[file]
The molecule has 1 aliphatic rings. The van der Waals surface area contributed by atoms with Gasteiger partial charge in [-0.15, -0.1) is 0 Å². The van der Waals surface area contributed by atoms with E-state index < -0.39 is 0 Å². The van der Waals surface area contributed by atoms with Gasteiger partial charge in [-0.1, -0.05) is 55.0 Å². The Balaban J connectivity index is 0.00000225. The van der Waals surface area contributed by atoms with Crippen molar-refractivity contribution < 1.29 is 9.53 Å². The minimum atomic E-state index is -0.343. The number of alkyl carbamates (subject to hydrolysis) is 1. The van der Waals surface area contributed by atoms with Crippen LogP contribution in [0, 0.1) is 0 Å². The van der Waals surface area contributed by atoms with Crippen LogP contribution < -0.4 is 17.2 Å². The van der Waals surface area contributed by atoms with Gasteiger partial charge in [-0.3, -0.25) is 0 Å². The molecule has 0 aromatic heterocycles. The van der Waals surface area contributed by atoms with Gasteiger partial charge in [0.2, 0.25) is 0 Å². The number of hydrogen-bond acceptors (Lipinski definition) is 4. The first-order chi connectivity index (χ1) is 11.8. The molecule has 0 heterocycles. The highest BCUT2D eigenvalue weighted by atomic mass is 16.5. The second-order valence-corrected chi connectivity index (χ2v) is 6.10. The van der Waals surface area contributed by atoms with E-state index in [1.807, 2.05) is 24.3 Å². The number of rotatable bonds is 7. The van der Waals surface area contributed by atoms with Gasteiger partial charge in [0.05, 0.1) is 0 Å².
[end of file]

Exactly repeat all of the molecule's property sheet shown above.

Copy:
The molecule has 1 aliphatic rings. The van der Waals surface area contributed by atoms with Gasteiger partial charge in [-0.15, -0.1) is 0 Å². The van der Waals surface area contributed by atoms with E-state index < -0.39 is 0 Å². The van der Waals surface area contributed by atoms with Gasteiger partial charge in [-0.1, -0.05) is 55.0 Å². The Balaban J connectivity index is 0.00000225. The van der Waals surface area contributed by atoms with Crippen molar-refractivity contribution < 1.29 is 9.53 Å². The minimum atomic E-state index is -0.343. The number of alkyl carbamates (subject to hydrolysis) is 1. The van der Waals surface area contributed by atoms with Crippen LogP contribution in [0, 0.1) is 0 Å². The van der Waals surface area contributed by atoms with Crippen LogP contribution < -0.4 is 17.2 Å². The van der Waals surface area contributed by atoms with Gasteiger partial charge in [-0.3, -0.25) is 0 Å². The molecule has 0 aromatic heterocycles. The van der Waals surface area contributed by atoms with Gasteiger partial charge in [0.2, 0.25) is 0 Å². The number of hydrogen-bond acceptors (Lipinski definition) is 4. The first-order chi connectivity index (χ1) is 11.8. The molecule has 0 heterocycles. The highest BCUT2D eigenvalue weighted by atomic mass is 16.5. The second-order valence-corrected chi connectivity index (χ2v) is 6.10. The van der Waals surface area contributed by atoms with E-state index in [1.807, 2.05) is 24.3 Å². The number of rotatable bonds is 7. The van der Waals surface area contributed by atoms with Gasteiger partial charge in [0.05, 0.1) is 0 Å².